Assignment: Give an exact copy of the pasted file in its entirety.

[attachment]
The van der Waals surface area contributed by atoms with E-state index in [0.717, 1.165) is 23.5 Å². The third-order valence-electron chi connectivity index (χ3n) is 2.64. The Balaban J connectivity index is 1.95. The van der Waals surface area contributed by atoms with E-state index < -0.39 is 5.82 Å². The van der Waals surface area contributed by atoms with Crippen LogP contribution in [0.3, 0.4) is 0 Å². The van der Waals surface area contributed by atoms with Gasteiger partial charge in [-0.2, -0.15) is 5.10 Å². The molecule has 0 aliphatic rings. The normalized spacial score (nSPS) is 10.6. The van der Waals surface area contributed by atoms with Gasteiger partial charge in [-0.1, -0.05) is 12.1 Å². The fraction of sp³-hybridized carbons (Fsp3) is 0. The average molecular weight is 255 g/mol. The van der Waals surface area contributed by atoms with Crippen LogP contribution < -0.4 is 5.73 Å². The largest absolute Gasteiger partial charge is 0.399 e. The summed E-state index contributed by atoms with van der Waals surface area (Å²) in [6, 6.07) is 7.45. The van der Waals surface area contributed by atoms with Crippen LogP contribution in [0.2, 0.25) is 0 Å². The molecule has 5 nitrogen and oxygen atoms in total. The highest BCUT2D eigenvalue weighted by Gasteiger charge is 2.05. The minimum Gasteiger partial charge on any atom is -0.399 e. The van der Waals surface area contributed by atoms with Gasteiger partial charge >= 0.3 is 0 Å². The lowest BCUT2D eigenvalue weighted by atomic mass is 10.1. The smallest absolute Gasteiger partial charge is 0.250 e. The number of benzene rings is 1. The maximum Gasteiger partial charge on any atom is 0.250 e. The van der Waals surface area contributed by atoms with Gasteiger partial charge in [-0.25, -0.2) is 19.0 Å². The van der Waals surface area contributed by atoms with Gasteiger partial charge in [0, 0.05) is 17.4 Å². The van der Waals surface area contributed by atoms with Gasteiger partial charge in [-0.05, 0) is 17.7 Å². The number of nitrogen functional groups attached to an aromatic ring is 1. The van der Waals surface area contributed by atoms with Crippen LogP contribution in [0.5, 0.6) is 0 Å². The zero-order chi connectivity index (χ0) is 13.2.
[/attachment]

The van der Waals surface area contributed by atoms with E-state index in [0.717, 1.165) is 23.5 Å². The third-order valence-electron chi connectivity index (χ3n) is 2.64. The Balaban J connectivity index is 1.95. The van der Waals surface area contributed by atoms with E-state index < -0.39 is 5.82 Å². The van der Waals surface area contributed by atoms with Crippen LogP contribution in [0.3, 0.4) is 0 Å². The van der Waals surface area contributed by atoms with Gasteiger partial charge in [-0.2, -0.15) is 5.10 Å². The molecule has 0 aliphatic rings. The normalized spacial score (nSPS) is 10.6. The van der Waals surface area contributed by atoms with Gasteiger partial charge in [-0.1, -0.05) is 12.1 Å². The fraction of sp³-hybridized carbons (Fsp3) is 0. The average molecular weight is 255 g/mol. The van der Waals surface area contributed by atoms with Crippen LogP contribution < -0.4 is 5.73 Å². The largest absolute Gasteiger partial charge is 0.399 e. The summed E-state index contributed by atoms with van der Waals surface area (Å²) in [6, 6.07) is 7.45. The van der Waals surface area contributed by atoms with Crippen LogP contribution in [0.2, 0.25) is 0 Å². The molecule has 5 nitrogen and oxygen atoms in total. The highest BCUT2D eigenvalue weighted by Gasteiger charge is 2.05. The minimum Gasteiger partial charge on any atom is -0.399 e. The van der Waals surface area contributed by atoms with Gasteiger partial charge >= 0.3 is 0 Å². The lowest BCUT2D eigenvalue weighted by atomic mass is 10.1. The smallest absolute Gasteiger partial charge is 0.250 e. The number of benzene rings is 1. The maximum Gasteiger partial charge on any atom is 0.250 e. The van der Waals surface area contributed by atoms with Gasteiger partial charge in [-0.25, -0.2) is 19.0 Å². The van der Waals surface area contributed by atoms with Gasteiger partial charge in [0, 0.05) is 17.4 Å². The van der Waals surface area contributed by atoms with Gasteiger partial charge in [-0.05, 0) is 17.7 Å². The number of nitrogen functional groups attached to an aromatic ring is 1. The van der Waals surface area contributed by atoms with Crippen LogP contribution in [0.5, 0.6) is 0 Å². The zero-order chi connectivity index (χ0) is 13.2.